You’ve likely been asked to provide proof of insurance at some point in your life. Sometimes it’s
as simple as providing your health insurance card for a routine visit, or your auto insurance card
for verification by law enforcement or in the case of an accident.
Another form of verification used primarily for business purposes is a Certificate of Insurance
(COI). This form is widely used by most businesses; however, it’s likely the most misunderstood
form in the industry.
A COI is a snapshot of coverage issued and provides proof of specific coverage on the date the
certificate is issued. The certificate is not:
Insured” status. It’s very important to understand that the certificate does not govern coverage,
rather the insurance policy (contract) is the governing mechanism. Therefore, unless the actual
policy states that the requesting party is an additional insured, that status won’t be granted,
even if it’s stated on the COI form. There are two ways that “Additional Insured” status can be
granted. One is by specifically naming the additional insured party through a policy
endorsement. Another is through a “Blanket Additional Insured” endorsement, whereby each
qualifying entity can be named an additional insured if they comply with the blanket additional
insured conditions. The same concept applies to those entities that request that “Waiver of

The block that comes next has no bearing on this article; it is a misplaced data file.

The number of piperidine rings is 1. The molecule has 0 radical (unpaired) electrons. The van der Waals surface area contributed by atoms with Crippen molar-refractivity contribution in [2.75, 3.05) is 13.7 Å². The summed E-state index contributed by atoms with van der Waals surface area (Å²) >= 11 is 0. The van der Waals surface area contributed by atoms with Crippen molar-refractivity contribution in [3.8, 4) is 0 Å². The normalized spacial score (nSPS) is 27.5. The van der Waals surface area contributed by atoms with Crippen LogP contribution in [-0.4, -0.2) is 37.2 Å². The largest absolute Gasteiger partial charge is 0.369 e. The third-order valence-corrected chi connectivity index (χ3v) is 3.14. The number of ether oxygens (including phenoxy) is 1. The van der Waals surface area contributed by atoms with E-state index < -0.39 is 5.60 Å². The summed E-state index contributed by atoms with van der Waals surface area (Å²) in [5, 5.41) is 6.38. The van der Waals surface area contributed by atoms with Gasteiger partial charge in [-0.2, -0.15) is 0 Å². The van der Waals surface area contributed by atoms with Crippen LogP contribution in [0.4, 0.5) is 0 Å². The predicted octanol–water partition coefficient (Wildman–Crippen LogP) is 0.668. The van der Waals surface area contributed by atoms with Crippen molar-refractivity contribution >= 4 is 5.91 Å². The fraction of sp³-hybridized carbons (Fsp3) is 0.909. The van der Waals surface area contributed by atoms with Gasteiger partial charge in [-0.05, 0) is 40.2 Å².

Subrogation” be added to the COI. Again, the policy governs whether that clause is in effect.
You might be wondering why a certificate is used since it really doesn’t apply coverage. The
best answer is that a certificate, like a balance sheet, shows a snapshot of coverage on a
specific date. Most times, the requesting party wants to make sure that you are covered for
certain types of liability, based upon the exposure to risk. A good example is when you hire a
contractor to work in your home. You certainly want to make sure that the person has
insurance to cover any personal losses that he or she might experience and any losses to you
while he or she is working on your property. The caveat is that you need to remember that it is
the contractor’s insurance policy that governs coverage, not the COI. He or she might represent
that a general liability policy exists with an aggregate limit of $1,000,000. However, if he or she
has already had a claim during the year for $750,000, you now only have $250,000 worth of
coverage, even though the policy and the COI indicates a limit of $1,000,000. If you really want
to ensure that you know the coverage limits and you are in doubt as to the validity of what’s
being represented on the COI, it’s best to ask to review the actual policy form.
You can rest assured knowing that most COI forms issued are reliable reference documents and
prepared by professional agents who understand the policy limits and coverage details. Just
don’t mistake the COI as coverage. It’s simply a snapshot in time of what the existing policy
represents. The coverage details and settlement clauses are in the policy.